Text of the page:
Schwarzman Takes A Swipe At FAS 157

Fair value accounting has always been at odds with a basic conceit of buyout shops – the belief that they are built for outperformance. Steven Schwarzman, the chairman and chief executive officer of mega-firm The Blackstone Group, has been an outspoken critic of the implementation of FAS 157, and he recently re-visited the topic during the May 6 conference call following the release of the firm’s first-quarter report.

In this instance, Schwarzman used the case of portfolio company Stiefel Laboratories as an example of FAS 157’s inefficiency. Blackstone agreed to make a $500 million minority investment in Stiefel in August 2007, purchasing convertible preferred notes. On April 20, Stiefel reached a deal to be acquired by GlaxoSmithKline for $2.9 billion in cash. The total value of the transaction could rise to $3.6 billion with the expected debt assumption of $400 million upon closing and a potential payout of $300 million related to future performance. The deal is expected to close in the third quarter.

During the call, Schwarzman pointed out that Blackstone is currently carrying its stake in Stiefel at 0.7x cost, a roughly 30 percent loss, under FAS 157. That pre-deal valuation, reflective of the quarter’s end, presumably takes into account the performance of both the overall equity market, using a broad index such as the S&P 500, as well as the health care sector, although there is no standard formula. The firm and its accountants make the final call.

The disconnect, at least in this case, is stark. The valuation set by the GlaxoSmithKline deal is 1.4x cost, or “twice the current mark,” as Schwarzman felt the need to note. He went on to say this sets up Blackstone for 15 percent IRR score on the investment, compared to 28 percent IRR decline over the same period for the S&P 500.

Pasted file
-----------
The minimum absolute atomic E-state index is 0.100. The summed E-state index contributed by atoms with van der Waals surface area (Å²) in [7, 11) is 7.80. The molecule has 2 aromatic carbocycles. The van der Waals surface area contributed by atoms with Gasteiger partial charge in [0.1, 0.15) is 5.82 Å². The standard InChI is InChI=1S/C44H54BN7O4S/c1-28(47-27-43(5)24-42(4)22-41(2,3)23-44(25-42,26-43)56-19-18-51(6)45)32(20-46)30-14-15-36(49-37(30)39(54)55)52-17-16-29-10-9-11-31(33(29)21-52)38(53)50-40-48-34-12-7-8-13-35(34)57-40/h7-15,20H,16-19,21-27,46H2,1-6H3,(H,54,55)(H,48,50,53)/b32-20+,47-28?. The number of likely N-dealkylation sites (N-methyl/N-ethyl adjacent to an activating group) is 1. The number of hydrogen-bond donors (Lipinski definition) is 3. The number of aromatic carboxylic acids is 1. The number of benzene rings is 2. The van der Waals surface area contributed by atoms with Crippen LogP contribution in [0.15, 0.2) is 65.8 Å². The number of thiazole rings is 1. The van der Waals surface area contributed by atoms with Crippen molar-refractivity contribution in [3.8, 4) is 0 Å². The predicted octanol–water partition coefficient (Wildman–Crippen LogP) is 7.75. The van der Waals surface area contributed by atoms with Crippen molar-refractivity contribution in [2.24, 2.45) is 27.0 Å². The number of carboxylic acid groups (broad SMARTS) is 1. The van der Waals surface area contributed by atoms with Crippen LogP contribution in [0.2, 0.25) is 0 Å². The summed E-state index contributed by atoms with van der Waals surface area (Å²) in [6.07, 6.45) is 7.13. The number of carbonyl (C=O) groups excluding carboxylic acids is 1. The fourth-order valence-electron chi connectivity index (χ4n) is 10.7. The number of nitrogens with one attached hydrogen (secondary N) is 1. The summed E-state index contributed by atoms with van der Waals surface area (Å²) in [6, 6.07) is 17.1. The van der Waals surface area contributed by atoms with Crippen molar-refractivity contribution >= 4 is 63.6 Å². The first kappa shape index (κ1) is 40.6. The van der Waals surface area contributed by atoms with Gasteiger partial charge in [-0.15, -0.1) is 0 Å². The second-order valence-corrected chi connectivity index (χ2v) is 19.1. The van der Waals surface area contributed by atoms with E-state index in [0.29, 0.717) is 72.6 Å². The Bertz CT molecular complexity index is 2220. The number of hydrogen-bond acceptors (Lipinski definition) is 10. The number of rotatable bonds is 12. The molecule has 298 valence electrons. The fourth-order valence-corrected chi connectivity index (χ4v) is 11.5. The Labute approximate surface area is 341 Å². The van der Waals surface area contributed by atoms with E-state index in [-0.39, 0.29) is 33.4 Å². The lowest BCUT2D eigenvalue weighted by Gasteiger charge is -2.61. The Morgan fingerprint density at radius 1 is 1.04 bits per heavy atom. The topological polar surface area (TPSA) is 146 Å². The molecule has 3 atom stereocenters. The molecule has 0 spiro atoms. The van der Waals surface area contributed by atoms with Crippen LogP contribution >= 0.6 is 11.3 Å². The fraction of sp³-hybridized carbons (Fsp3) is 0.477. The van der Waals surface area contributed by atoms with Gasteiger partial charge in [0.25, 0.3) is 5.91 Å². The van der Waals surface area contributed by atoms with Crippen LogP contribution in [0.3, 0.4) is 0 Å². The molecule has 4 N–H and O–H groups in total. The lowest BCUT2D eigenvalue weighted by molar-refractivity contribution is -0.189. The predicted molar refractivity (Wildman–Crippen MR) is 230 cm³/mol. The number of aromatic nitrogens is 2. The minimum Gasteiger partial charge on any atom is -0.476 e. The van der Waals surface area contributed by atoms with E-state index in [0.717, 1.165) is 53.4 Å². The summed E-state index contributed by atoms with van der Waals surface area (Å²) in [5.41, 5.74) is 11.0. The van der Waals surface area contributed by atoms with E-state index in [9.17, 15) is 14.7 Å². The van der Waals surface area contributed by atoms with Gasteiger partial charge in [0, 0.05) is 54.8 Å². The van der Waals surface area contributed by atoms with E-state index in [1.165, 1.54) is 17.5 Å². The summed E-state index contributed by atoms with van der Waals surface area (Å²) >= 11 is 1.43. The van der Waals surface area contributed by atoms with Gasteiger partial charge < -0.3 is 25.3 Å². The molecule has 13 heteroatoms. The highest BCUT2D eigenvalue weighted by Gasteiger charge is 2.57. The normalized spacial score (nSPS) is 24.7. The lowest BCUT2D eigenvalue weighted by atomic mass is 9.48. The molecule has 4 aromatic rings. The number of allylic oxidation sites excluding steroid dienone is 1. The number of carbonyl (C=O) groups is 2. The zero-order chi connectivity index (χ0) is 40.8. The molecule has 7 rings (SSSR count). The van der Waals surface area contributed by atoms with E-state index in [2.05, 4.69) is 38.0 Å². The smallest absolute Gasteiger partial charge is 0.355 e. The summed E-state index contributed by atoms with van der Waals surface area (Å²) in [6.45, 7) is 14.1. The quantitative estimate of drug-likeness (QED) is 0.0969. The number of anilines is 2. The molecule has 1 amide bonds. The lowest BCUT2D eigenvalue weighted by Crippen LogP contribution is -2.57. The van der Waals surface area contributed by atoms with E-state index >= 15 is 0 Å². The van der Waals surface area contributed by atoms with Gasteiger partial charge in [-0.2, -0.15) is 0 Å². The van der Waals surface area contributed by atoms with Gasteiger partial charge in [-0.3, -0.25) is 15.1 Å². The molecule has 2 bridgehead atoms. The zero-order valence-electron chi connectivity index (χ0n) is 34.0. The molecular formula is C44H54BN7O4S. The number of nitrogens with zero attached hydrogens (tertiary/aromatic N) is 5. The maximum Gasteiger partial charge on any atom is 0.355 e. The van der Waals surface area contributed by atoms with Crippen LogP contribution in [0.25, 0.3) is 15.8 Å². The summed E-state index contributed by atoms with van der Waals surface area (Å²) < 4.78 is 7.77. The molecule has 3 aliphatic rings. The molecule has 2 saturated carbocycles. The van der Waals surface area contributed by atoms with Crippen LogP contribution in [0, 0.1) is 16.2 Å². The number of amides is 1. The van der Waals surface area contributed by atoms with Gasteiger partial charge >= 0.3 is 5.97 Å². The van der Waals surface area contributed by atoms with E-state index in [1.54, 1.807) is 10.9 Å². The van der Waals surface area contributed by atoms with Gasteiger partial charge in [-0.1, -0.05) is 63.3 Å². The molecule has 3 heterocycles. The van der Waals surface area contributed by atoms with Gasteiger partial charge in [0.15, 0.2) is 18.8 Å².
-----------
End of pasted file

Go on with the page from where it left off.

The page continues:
“Basically we have outperformed [with] Stiefel, as an example, by 43 percent over what’s happened in the general market,” he stated, “And that’s part of what makes private equity a very, very interesting asset class, at least the way we do it.”

Without getting carried away by a single deal, the Stiefel investment does provide ammunition for the argument against fair value accounting with regard to private equity due to the dramatic disparity of valuations arrived at over such a small timeframe. What it clearly illustrates is that buyout firms, for the most part, invest in individual, private companies, not whole sectors or indexes, and these companies have singular worths. Shops conduct substantial due diligence before entering deals, and have access to and influence over the financials of portfolio companies that the majority of investors in public companies don’t enjoy. Because of that, relying on comparables from public companies that could have vastly different balance sheets, or broad indexes that are influenced by wider economic forces and political developments, is questionable. These aren’t the only factors in why a shop marks an investment up or down but they do play a significant role in the process.

Stock prices can also influence strategy at public companies, a factor that simply doesn’t apply for private portfolio companies. This ties into private equity’s lengthy time horizon, a huge differentiating factor as far as Schwarzman is concerned.

“We control the timing of the sale of our funds’s holdings,” he said on the call. “There is no pressure — I repeat, there is no pressure to sell at inopportune times.”

That’s not the case for a public company, which can find itself squeezed to sell assets by a sagging share price, or else entertaining acquisitions due to a rising one.

Also, since Blackstone evidently didn’t truly believe the value of Stiefel had declined by 30 percent, and would presumably never supported a sale at that level, how valuable could that figure possibly have been to its limited partners?

In the recent ACG-Thomson Reuters Mid-Year 2009 Dealmakers survey, 51 percent of the more than 200 private equity respondents, who were allowed to check all applicable boxes, said the application of FAS 157 had no significant impact on their firms, while 37 percent viewed it as a time drain, and 15 percent felt it was a drain on the wallet. Only 13 percent of the respondents felt there was a positive impact.

Transparency is held up as the justification for fair value accounting but it remains to be seen how helpful it is to regularly posit the worth of holdings that, excepting the murky secondary market, aren’t likely to change hands for many years. Indeed, if the end result is lagging valuations that yo-yo months behind the fluctuations of the public markets, the picture could end up blurrier than ever.